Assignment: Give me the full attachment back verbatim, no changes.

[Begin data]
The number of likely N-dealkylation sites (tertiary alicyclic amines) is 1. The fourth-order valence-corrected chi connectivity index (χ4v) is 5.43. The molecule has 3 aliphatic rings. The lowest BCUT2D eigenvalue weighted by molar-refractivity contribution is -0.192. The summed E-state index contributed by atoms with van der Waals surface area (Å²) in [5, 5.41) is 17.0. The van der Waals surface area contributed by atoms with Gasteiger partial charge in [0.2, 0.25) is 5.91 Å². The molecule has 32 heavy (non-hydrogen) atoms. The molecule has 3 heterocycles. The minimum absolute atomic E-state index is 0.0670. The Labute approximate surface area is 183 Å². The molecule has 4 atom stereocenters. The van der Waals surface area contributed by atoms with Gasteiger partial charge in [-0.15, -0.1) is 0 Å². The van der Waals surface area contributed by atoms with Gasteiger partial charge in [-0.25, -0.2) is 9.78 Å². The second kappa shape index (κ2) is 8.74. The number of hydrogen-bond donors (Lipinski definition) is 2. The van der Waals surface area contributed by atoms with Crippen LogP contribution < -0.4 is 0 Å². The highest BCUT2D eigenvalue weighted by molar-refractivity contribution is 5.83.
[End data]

The number of likely N-dealkylation sites (tertiary alicyclic amines) is 1. The fourth-order valence-corrected chi connectivity index (χ4v) is 5.43. The molecule has 3 aliphatic rings. The lowest BCUT2D eigenvalue weighted by molar-refractivity contribution is -0.192. The summed E-state index contributed by atoms with van der Waals surface area (Å²) in [5, 5.41) is 17.0. The van der Waals surface area contributed by atoms with Gasteiger partial charge in [0.2, 0.25) is 5.91 Å². The molecule has 32 heavy (non-hydrogen) atoms. The molecule has 3 heterocycles. The minimum absolute atomic E-state index is 0.0670. The Labute approximate surface area is 183 Å². The molecule has 4 atom stereocenters. The van der Waals surface area contributed by atoms with Gasteiger partial charge in [-0.15, -0.1) is 0 Å². The van der Waals surface area contributed by atoms with Gasteiger partial charge in [-0.25, -0.2) is 9.78 Å². The second kappa shape index (κ2) is 8.74. The number of hydrogen-bond donors (Lipinski definition) is 2. The van der Waals surface area contributed by atoms with Crippen LogP contribution < -0.4 is 0 Å². The highest BCUT2D eigenvalue weighted by molar-refractivity contribution is 5.83.